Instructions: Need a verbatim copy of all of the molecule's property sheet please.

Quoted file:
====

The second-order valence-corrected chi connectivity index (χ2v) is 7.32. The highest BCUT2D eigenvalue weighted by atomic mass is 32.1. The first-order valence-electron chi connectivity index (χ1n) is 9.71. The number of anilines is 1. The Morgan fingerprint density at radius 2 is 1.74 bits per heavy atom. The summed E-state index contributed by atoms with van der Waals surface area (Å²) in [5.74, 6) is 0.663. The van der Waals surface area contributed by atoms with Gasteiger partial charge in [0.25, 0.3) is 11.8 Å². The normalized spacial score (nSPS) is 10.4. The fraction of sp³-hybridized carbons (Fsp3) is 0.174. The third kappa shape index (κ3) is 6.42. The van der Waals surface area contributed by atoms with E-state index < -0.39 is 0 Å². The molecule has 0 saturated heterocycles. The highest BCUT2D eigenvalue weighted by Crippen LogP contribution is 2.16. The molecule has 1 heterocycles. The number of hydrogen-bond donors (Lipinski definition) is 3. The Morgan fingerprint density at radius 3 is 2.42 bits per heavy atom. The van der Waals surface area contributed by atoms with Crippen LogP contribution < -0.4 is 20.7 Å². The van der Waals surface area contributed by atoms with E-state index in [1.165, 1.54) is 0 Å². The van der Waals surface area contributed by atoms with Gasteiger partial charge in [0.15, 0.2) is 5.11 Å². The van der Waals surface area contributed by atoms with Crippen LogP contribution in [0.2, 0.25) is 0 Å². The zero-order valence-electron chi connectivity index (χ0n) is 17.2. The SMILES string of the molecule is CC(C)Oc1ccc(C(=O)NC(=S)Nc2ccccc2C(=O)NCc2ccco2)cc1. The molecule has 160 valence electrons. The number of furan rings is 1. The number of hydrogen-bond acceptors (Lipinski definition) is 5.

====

The second-order valence-corrected chi connectivity index (χ2v) is 7.32. The highest BCUT2D eigenvalue weighted by atomic mass is 32.1. The first-order valence-electron chi connectivity index (χ1n) is 9.71. The number of anilines is 1. The Morgan fingerprint density at radius 2 is 1.74 bits per heavy atom. The summed E-state index contributed by atoms with van der Waals surface area (Å²) in [5.74, 6) is 0.663. The van der Waals surface area contributed by atoms with Gasteiger partial charge in [0.25, 0.3) is 11.8 Å². The normalized spacial score (nSPS) is 10.4. The fraction of sp³-hybridized carbons (Fsp3) is 0.174. The third kappa shape index (κ3) is 6.42. The van der Waals surface area contributed by atoms with E-state index < -0.39 is 0 Å². The molecule has 0 saturated heterocycles. The highest BCUT2D eigenvalue weighted by Crippen LogP contribution is 2.16. The molecule has 1 heterocycles. The number of hydrogen-bond donors (Lipinski definition) is 3. The Morgan fingerprint density at radius 3 is 2.42 bits per heavy atom. The van der Waals surface area contributed by atoms with Crippen LogP contribution < -0.4 is 20.7 Å². The van der Waals surface area contributed by atoms with E-state index in [1.165, 1.54) is 0 Å². The van der Waals surface area contributed by atoms with Gasteiger partial charge in [0.15, 0.2) is 5.11 Å². The van der Waals surface area contributed by atoms with Crippen LogP contribution in [0.2, 0.25) is 0 Å². The zero-order valence-electron chi connectivity index (χ0n) is 17.2. The SMILES string of the molecule is CC(C)Oc1ccc(C(=O)NC(=S)Nc2ccccc2C(=O)NCc2ccco2)cc1. The molecule has 160 valence electrons. The number of furan rings is 1. The number of hydrogen-bond acceptors (Lipinski definition) is 5.